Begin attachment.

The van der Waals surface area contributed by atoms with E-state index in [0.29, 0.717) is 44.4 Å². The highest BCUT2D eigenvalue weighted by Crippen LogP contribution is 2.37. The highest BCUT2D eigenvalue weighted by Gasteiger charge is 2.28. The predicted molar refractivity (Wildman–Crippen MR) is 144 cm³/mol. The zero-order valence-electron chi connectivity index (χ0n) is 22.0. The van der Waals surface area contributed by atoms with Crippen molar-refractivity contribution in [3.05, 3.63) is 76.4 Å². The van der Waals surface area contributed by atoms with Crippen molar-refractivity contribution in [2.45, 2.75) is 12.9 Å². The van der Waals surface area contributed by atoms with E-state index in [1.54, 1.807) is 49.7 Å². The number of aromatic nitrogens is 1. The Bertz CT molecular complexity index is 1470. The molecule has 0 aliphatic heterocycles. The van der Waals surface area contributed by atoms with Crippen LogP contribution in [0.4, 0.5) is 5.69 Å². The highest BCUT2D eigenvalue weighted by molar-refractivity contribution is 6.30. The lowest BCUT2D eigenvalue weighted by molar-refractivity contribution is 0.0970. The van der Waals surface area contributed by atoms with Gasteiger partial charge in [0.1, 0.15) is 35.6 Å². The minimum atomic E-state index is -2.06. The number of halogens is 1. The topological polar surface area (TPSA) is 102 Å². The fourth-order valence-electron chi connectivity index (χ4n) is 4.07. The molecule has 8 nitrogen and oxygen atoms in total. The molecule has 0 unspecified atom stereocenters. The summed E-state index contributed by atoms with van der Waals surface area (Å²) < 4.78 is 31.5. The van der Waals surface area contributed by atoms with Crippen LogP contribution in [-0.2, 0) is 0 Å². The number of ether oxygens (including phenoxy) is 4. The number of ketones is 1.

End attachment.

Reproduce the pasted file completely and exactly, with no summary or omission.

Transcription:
The van der Waals surface area contributed by atoms with E-state index in [0.29, 0.717) is 44.4 Å². The highest BCUT2D eigenvalue weighted by Crippen LogP contribution is 2.37. The highest BCUT2D eigenvalue weighted by Gasteiger charge is 2.28. The predicted molar refractivity (Wildman–Crippen MR) is 144 cm³/mol. The zero-order valence-electron chi connectivity index (χ0n) is 22.0. The van der Waals surface area contributed by atoms with Crippen molar-refractivity contribution in [3.05, 3.63) is 76.4 Å². The van der Waals surface area contributed by atoms with Crippen molar-refractivity contribution in [2.45, 2.75) is 12.9 Å². The van der Waals surface area contributed by atoms with E-state index in [1.54, 1.807) is 49.7 Å². The number of aromatic nitrogens is 1. The Bertz CT molecular complexity index is 1470. The molecule has 0 aliphatic heterocycles. The van der Waals surface area contributed by atoms with Crippen LogP contribution in [0.4, 0.5) is 5.69 Å². The highest BCUT2D eigenvalue weighted by molar-refractivity contribution is 6.30. The lowest BCUT2D eigenvalue weighted by molar-refractivity contribution is 0.0970. The van der Waals surface area contributed by atoms with Gasteiger partial charge in [0.1, 0.15) is 35.6 Å². The minimum atomic E-state index is -2.06. The number of halogens is 1. The topological polar surface area (TPSA) is 102 Å². The fourth-order valence-electron chi connectivity index (χ4n) is 4.07. The molecule has 8 nitrogen and oxygen atoms in total. The molecule has 0 unspecified atom stereocenters. The summed E-state index contributed by atoms with van der Waals surface area (Å²) < 4.78 is 31.5. The van der Waals surface area contributed by atoms with Crippen LogP contribution in [-0.2, 0) is 0 Å². The number of ether oxygens (including phenoxy) is 4. The number of ketones is 1.